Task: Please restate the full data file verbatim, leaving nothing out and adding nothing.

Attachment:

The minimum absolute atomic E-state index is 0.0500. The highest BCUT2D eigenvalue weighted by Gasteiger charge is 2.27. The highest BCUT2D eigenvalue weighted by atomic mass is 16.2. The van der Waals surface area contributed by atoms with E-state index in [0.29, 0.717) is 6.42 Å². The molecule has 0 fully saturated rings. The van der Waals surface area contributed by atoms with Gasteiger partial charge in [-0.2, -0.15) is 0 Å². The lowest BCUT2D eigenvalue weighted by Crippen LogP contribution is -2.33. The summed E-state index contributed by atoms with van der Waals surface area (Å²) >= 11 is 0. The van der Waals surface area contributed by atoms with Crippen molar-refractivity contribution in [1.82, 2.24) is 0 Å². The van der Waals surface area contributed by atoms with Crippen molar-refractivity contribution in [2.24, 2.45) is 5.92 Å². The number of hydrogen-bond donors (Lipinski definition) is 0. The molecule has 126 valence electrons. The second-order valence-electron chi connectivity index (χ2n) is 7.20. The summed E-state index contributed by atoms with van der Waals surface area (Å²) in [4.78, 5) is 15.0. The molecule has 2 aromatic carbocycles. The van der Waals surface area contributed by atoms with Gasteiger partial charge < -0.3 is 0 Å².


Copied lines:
The minimum absolute atomic E-state index is 0.0500. The highest BCUT2D eigenvalue weighted by Gasteiger charge is 2.27. The highest BCUT2D eigenvalue weighted by atomic mass is 16.2. The van der Waals surface area contributed by atoms with E-state index in [0.29, 0.717) is 6.42 Å². The molecule has 0 fully saturated rings. The van der Waals surface area contributed by atoms with Gasteiger partial charge in [-0.2, -0.15) is 0 Å². The lowest BCUT2D eigenvalue weighted by Crippen LogP contribution is -2.33. The summed E-state index contributed by atoms with van der Waals surface area (Å²) >= 11 is 0. The van der Waals surface area contributed by atoms with Crippen molar-refractivity contribution in [1.82, 2.24) is 0 Å². The van der Waals surface area contributed by atoms with Crippen molar-refractivity contribution in [2.24, 2.45) is 5.92 Å². The number of hydrogen-bond donors (Lipinski definition) is 0. The molecule has 126 valence electrons. The second-order valence-electron chi connectivity index (χ2n) is 7.20. The summed E-state index contributed by atoms with van der Waals surface area (Å²) in [4.78, 5) is 15.0. The molecule has 2 aromatic carbocycles. The van der Waals surface area contributed by atoms with Gasteiger partial charge < -0.3 is 0 Å².